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Is Your Pillow the Source of Your Allergy Symptoms?

Your pillow, much as you love it, could be harboring dust mites that can cause allergy and asthma. Do you need to replace it?
Is Your Pillow the Source of Your Allergy Symptoms?
Beautiful blonde hugs a pillow in bed with her eyes closed. Woman with a pillow. Pillow for sleeping.

If you have year-round allergy symptoms, as so many people do, you might want to undertake some detective work to see if you can identify the source. That way, you might be able to avoid those things that make you sniffle without relying on daily drug treatment to control red itchy eyes and nasal congestion or sinus headaches. Of course, if the problem is your pet, you won’t want to get rid of him or her, but you might banish him from the bedroom. Be sure to evaluate your pillow as a possible problem. You might be surprised how often it can host troublesome mites.

Is Your Pillow Causing Your Allergy Woes?

Q. I love the pillow I’ve been sleeping on for five years. However, I’m beginning to suspect it might be causing me trouble.

When I go to sleep each night, I can breathe perfectly through my nose. When I wake up in the morning, my mouth is dry and my nose is congested. My eyes are also irritated. Can you recommend an antihistamine or a safe nasal spray I can use before getting into bed?

A. Before you try any medications, you may want to invest in a new pillow. It doesn’t take long for a pillow to become a breeding ground for microscopic organisms including fungi, bacteria and dust mites. The mites produce proteins that trigger allergy symptoms and even asthma in susceptible people.

Controlling Dust Mites With a Dehumidifier:

To control dust mites, first invest in a dehumidifier. These creatures (Dermatophagoides species) prefer humid homes, so keeping the humidity in your home (or even just your bedroom) at 50 percent or lower will discourage them (Asthma and Allergy Foundation of America, Oct. 2015). Once you have your new pillow, make sure it gets aired out every day, if possible, so moisture from your sleeping body can dissipate.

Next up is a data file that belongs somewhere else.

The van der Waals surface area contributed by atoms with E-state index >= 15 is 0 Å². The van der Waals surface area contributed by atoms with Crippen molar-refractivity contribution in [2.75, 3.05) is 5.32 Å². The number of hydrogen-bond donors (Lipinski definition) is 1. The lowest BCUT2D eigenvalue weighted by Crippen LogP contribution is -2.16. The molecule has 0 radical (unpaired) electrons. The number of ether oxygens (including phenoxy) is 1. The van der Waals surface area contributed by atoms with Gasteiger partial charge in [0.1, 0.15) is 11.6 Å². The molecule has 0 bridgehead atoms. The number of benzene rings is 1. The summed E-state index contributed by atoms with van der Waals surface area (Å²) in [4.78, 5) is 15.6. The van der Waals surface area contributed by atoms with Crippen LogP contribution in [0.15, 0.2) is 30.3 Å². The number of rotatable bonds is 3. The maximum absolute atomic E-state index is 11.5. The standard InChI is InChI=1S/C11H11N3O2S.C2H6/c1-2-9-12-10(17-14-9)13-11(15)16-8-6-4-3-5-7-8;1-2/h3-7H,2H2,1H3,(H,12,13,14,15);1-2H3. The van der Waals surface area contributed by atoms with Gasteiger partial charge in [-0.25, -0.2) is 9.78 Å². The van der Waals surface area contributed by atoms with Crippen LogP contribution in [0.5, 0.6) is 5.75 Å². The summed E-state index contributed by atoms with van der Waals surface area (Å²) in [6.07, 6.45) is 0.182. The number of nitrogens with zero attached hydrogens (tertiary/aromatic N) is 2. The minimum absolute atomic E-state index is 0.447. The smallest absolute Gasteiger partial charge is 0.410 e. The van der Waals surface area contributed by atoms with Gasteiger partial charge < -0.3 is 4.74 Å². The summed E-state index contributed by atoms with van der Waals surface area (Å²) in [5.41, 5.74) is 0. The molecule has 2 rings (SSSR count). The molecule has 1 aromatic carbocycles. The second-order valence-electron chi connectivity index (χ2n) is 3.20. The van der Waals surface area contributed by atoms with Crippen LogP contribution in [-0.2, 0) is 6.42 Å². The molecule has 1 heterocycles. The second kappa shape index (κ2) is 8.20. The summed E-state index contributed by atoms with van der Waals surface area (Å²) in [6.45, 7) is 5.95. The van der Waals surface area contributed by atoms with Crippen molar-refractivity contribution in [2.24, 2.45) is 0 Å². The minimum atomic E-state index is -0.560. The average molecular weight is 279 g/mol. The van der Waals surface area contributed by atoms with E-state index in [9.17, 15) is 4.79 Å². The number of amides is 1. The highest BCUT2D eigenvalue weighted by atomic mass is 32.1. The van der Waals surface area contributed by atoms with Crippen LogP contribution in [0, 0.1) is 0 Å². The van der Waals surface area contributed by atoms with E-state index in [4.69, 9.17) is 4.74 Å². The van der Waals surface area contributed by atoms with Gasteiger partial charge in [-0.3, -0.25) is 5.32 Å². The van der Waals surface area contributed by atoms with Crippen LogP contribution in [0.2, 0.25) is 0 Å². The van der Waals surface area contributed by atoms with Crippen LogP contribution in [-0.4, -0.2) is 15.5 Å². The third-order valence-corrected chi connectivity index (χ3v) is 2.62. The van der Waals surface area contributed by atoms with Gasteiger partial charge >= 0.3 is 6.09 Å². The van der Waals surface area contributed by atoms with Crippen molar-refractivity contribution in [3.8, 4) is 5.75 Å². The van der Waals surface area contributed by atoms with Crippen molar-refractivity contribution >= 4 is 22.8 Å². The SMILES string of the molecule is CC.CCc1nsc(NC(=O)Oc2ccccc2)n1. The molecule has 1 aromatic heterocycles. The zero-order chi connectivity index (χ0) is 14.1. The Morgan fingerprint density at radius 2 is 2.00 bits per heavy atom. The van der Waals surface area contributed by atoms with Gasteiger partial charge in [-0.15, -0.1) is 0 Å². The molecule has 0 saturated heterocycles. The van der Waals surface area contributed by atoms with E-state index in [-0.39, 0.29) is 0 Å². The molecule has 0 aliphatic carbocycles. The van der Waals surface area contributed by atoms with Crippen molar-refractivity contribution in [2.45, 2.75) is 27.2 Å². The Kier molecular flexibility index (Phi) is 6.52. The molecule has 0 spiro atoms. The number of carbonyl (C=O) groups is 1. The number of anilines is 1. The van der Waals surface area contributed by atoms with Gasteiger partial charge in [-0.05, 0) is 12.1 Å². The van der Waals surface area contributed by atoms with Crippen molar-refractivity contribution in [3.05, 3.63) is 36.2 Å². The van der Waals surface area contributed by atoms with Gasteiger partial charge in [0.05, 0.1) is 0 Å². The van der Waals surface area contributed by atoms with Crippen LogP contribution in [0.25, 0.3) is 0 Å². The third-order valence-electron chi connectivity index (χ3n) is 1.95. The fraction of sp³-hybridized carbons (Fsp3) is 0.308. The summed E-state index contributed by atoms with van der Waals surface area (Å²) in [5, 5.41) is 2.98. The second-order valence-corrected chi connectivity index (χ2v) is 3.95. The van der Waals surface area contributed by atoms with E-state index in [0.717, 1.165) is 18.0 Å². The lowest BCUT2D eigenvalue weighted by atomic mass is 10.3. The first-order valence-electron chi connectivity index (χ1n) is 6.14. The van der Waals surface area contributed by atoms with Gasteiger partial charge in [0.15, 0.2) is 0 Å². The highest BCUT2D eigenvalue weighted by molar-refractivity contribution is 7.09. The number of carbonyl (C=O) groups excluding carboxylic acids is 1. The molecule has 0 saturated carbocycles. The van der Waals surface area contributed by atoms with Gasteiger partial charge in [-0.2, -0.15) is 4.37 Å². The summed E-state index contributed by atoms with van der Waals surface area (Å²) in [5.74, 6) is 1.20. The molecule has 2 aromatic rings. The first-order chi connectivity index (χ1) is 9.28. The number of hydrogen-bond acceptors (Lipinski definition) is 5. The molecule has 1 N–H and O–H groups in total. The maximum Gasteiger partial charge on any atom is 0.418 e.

Cover the Pillow and Wash the Cover:

Using microfine fiber covers for your pillow and mattress can be helpful (Journal of Asthma, Oct. 2016). In addition, laundering pillow covers and pillowcases every week, with a long soak in hot soapy water, helps reduce the numbers of mites (Annals of Allergy, Asthma and Immunology, June, 2002). “Hot” water is at least 130 degrees F.

Set Up Your Bedroom to Discourage Dust Mites:

Streamline your cleaning by getting rid of wall-wall carpets, upholstered furniture and drapes on the windows. Window shades that roll down are less likely to harbor dust mites. If at all possible, have someone without dust mite allergies clean the bedroom at least once a week. If that is as impractical as it sounds, wear a filtering mask when you do those chores and allow the dust that gets stirred up during cleaning to settle before bedtime. Unfortunately, while these tactics sound sensible, most have not been thoroughly studied (Clinical and Translational Allergy, Jan. 6, 2020). Nonetheless, we suggest that you trade in your pillow and put an allergen-impermeable cover on the new one to try to reduce your symptoms.

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About the Author
Terry Graedon, PhD, is a medical anthropologist and co-host of The People’s Pharmacy radio show, co-author of The People’s Pharmacy syndicated newspaper columns and numerous books, and co-founder of The People’s Pharmacy website. Terry taught in the Duke University School of Nursing and was an adjunct assistant professor in the Department of Anthropology. She is a Fellow of the Society of Applied Anthropology. Terry is one of the country's leading authorities on the science behind folk remedies. .
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Citations
  • Tsurikisawa N et al, "Effective allergen avoidance for reducing exposure to house dust mite allergens and improving disease management in adult atopic asthmatics." Journal of Asthma, Oct. 2016. DOI: 10.3109/02770903.2016.1155218
  • Vyszenski-Moher DL et al, "Effects of laundry detergents on Dermatophagoides farinae, Dermatophagoides pteronyssinus, and Euroglyphus maynei." Annals of Allergy, Asthma and Immunology, June, 2002. DOI: 10.1016/S1081-1206(10)61889-3
  • van Boven FE et al, "A meta-analysis of baseline characteristics in trials on mite allergen avoidance in asthmatics: room for improvement." Clinical and Translational Allergy, Jan. 6, 2020. DOI: 10.1186/s13601-019-0306-3
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